“Turn on your TV, call your family and tell them you’re alive,” her crew captain said. Confused, she turned her attention to the screen in time to watch the second plane make contact with the South Tower.

Days later, after flights were cleared to return home, hers was one of the first to return to Dulles International Airport in Virginia. During the flight, she powered off the Nokia that had been charging in her hotel room. When she turned it back on again, she was met with a flood of voice mails that hadn’t been able to get through previously while phone lines had been jammed.

Chacon listened as she heard her mother’s calls begin with a hint of worry (“Hey, I heard something was going on with the plane…”) and devolved as fear and confusion and grief took over. The final voice mail, she said, was a goodbye to her daughter. “She told me how much she loved me and how proud she was of me,” Chacon remembered.

She didn’t listen to the entire voice mail; she’d gotten the gist. She deleted it immediately and continued on with work.

Economically, airlines suffered a major loss as travelers reeled from the tragic loss of life and security, and Chacon was permanently furloughed in October 2001.

Forced to find a new career, she moved to Las Vegas, where her parents were living at the time. She began working as a masseuse.

Chacon may have not been in immediate danger, but for her, the trauma of the day still feels real. “We need to tell that story. … We did survive it, scared maybe, but survived,” she said.

Naiomi Gunaratne-Breaux, in elementary school, left, and present day. (Courtesy of Naiomi Gunaratne-Breaux)
Naiomi Gunaratne-Breaux, in elementary school, left, and present day. (Courtesy of Naiomi Gunaratne-Breaux)

Naiomi Gunaratne-Breaux, then 9, said she arrived at school in Lisle, a suburb of Chicago, on Sept. 11 around the time the second tower was hit. She remembers the buzzing of teachers floating in and out of rooms stirring concern in her. Finally, one teacher turned on the TV, where images of the towers’ smoke filled the screen and students responded with enough tears and anguish that the screen was turned off.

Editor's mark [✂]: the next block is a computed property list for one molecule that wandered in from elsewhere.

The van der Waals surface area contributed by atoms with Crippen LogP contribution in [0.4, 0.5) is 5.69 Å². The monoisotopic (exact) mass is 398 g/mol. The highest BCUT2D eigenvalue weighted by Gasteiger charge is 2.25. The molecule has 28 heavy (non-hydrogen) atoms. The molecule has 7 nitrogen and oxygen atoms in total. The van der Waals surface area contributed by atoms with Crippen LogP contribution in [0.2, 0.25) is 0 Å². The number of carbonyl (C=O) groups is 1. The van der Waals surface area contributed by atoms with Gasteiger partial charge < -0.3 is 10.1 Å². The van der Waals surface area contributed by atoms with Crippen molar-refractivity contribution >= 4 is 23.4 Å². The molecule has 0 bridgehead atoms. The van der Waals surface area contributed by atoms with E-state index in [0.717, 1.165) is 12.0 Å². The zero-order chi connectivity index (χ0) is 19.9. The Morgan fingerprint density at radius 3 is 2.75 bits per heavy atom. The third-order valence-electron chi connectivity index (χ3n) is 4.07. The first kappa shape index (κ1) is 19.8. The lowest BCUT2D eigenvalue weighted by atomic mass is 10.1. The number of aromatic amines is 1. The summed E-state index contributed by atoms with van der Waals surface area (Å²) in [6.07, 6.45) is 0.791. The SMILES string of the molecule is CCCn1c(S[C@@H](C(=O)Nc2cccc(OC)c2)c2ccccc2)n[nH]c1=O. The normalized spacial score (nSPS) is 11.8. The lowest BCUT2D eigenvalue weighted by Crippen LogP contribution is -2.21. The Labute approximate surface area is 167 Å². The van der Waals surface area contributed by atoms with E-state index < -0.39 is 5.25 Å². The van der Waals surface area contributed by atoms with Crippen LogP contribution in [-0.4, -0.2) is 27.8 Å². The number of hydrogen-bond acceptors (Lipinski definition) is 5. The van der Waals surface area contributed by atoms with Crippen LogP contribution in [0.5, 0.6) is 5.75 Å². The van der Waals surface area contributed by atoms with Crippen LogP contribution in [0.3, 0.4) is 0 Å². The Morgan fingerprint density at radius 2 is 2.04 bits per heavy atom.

A few days later, a girl in her class asked her, “One of the hijackers was from Sri Lanka, did you know them? Was that your uncle or something?” Gunaratne-Breaux’s parents had immigrated from Sri Lanka in the 1980s.

“A lot of the news was talking about how the hijackers were from Saudi Arabia. To a 9-year-old, Saudi Arabia was a lot like Sri Lanka,” she said.

Her teacher intervened, she said, and “squashed” that line of questioning. But Gunaratne-Breaux remembers realizing that the girl who asked started avoiding her. It was the first direct bout of racism she recalls facing in her life, she said.

“I think at that point, even at 9, is when I started watching the news and I started kind of being aware of the world,” Gunaratne-Breaux said.

Now, Gunaratne-Breaux, 29, works in pediatric endocrinology and said she sees how traumatic events can reshape the way young people experience the world. Recently, she said, she has seen the impact the coronavirus pandemic is having on this younger generation.

“For our generation, [9/11] was really a tipping point for everything else,” she said. “It’s when I started watching the news and started being aware of the world. I think a lot of people in our generation feel that way.”

Stranded airline passengers were taken in by St. Pius X Catholic Church in Newfoundland after their flight was rerouted because of the 9/11 attacks. (Courtesy of Louise Cullen Robinson)
Stranded airline passengers were taken in by St. Pius X Catholic Church in Newfoundland after their flight was rerouted because of the 9/11 attacks. (Courtesy of Louise Cullen Robinson)

Gander International Airport in Newfoundland, dubbed “The Capital of Kindness,” for the actions of the community in the days after 9/11, received 38 commercial planes and four military aircrafts that were forced to land on that Tuesday morning.

More than 6,500 passengers were temporarily stalled for days. Louise Cullen Robinson was one of them.